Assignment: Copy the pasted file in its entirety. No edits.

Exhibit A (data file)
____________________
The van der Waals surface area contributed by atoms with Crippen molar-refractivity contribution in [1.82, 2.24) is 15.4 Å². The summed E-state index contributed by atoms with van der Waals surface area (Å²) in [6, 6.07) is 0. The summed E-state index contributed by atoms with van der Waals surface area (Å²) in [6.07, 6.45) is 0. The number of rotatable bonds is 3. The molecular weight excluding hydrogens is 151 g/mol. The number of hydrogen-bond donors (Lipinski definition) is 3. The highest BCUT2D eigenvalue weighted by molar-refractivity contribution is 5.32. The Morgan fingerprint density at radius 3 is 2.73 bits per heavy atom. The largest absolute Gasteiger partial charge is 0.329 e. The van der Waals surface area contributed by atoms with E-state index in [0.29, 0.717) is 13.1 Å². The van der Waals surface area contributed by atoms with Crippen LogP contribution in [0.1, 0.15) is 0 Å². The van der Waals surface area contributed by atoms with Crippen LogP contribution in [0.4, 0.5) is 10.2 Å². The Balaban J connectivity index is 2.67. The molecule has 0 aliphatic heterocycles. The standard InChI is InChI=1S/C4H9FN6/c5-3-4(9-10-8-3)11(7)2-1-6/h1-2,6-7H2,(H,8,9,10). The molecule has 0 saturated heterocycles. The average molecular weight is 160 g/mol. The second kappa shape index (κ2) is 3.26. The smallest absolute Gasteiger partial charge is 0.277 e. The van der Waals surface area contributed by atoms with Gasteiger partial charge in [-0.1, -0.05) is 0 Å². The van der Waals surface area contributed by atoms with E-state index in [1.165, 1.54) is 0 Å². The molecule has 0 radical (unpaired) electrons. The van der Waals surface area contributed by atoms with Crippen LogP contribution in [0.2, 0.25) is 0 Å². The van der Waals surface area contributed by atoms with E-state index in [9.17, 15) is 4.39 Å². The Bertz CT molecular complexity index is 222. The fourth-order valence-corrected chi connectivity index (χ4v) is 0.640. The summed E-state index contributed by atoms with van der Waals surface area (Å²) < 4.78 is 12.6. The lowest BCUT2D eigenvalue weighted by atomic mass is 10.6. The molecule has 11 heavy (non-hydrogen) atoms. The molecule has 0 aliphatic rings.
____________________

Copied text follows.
The van der Waals surface area contributed by atoms with Crippen molar-refractivity contribution in [1.82, 2.24) is 15.4 Å². The summed E-state index contributed by atoms with van der Waals surface area (Å²) in [6, 6.07) is 0. The summed E-state index contributed by atoms with van der Waals surface area (Å²) in [6.07, 6.45) is 0. The number of rotatable bonds is 3. The molecular weight excluding hydrogens is 151 g/mol. The number of hydrogen-bond donors (Lipinski definition) is 3. The highest BCUT2D eigenvalue weighted by molar-refractivity contribution is 5.32. The Morgan fingerprint density at radius 3 is 2.73 bits per heavy atom. The largest absolute Gasteiger partial charge is 0.329 e. The van der Waals surface area contributed by atoms with E-state index in [0.29, 0.717) is 13.1 Å². The van der Waals surface area contributed by atoms with Crippen LogP contribution in [0.1, 0.15) is 0 Å². The van der Waals surface area contributed by atoms with Crippen LogP contribution in [0.4, 0.5) is 10.2 Å². The Balaban J connectivity index is 2.67. The molecule has 0 aliphatic heterocycles. The standard InChI is InChI=1S/C4H9FN6/c5-3-4(9-10-8-3)11(7)2-1-6/h1-2,6-7H2,(H,8,9,10). The molecule has 0 saturated heterocycles. The average molecular weight is 160 g/mol. The second kappa shape index (κ2) is 3.26. The smallest absolute Gasteiger partial charge is 0.277 e. The van der Waals surface area contributed by atoms with Gasteiger partial charge in [-0.1, -0.05) is 0 Å². The van der Waals surface area contributed by atoms with E-state index in [1.165, 1.54) is 0 Å². The molecule has 0 radical (unpaired) electrons. The van der Waals surface area contributed by atoms with Crippen LogP contribution in [0.2, 0.25) is 0 Å². The van der Waals surface area contributed by atoms with E-state index in [9.17, 15) is 4.39 Å². The Bertz CT molecular complexity index is 222. The fourth-order valence-corrected chi connectivity index (χ4v) is 0.640. The summed E-state index contributed by atoms with van der Waals surface area (Å²) < 4.78 is 12.6. The lowest BCUT2D eigenvalue weighted by atomic mass is 10.6. The molecule has 11 heavy (non-hydrogen) atoms. The molecule has 0 aliphatic rings.